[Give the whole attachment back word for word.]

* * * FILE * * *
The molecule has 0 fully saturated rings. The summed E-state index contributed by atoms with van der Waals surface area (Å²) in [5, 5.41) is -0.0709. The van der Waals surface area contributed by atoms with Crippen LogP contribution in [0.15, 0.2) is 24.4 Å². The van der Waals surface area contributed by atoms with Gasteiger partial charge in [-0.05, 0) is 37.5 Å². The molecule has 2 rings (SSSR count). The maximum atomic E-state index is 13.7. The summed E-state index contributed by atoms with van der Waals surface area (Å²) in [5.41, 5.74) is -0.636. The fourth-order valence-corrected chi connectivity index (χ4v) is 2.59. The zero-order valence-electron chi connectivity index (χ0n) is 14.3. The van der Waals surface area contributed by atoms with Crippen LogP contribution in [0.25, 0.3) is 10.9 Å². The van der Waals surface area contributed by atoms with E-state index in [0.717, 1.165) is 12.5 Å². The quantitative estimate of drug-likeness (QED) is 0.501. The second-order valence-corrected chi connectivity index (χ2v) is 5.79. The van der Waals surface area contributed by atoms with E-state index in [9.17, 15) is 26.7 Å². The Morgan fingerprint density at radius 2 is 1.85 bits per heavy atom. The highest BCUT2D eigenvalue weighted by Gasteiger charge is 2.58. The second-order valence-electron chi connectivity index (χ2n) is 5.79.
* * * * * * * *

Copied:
The molecule has 0 fully saturated rings. The summed E-state index contributed by atoms with van der Waals surface area (Å²) in [5, 5.41) is -0.0709. The van der Waals surface area contributed by atoms with Crippen LogP contribution in [0.15, 0.2) is 24.4 Å². The van der Waals surface area contributed by atoms with Gasteiger partial charge in [-0.05, 0) is 37.5 Å². The molecule has 2 rings (SSSR count). The maximum atomic E-state index is 13.7. The summed E-state index contributed by atoms with van der Waals surface area (Å²) in [5.41, 5.74) is -0.636. The fourth-order valence-corrected chi connectivity index (χ4v) is 2.59. The zero-order valence-electron chi connectivity index (χ0n) is 14.3. The van der Waals surface area contributed by atoms with Crippen LogP contribution in [0.25, 0.3) is 10.9 Å². The van der Waals surface area contributed by atoms with E-state index in [0.717, 1.165) is 12.5 Å². The quantitative estimate of drug-likeness (QED) is 0.501. The second-order valence-corrected chi connectivity index (χ2v) is 5.79. The van der Waals surface area contributed by atoms with E-state index in [9.17, 15) is 26.7 Å². The Morgan fingerprint density at radius 2 is 1.85 bits per heavy atom. The highest BCUT2D eigenvalue weighted by Gasteiger charge is 2.58. The second-order valence-electron chi connectivity index (χ2n) is 5.79.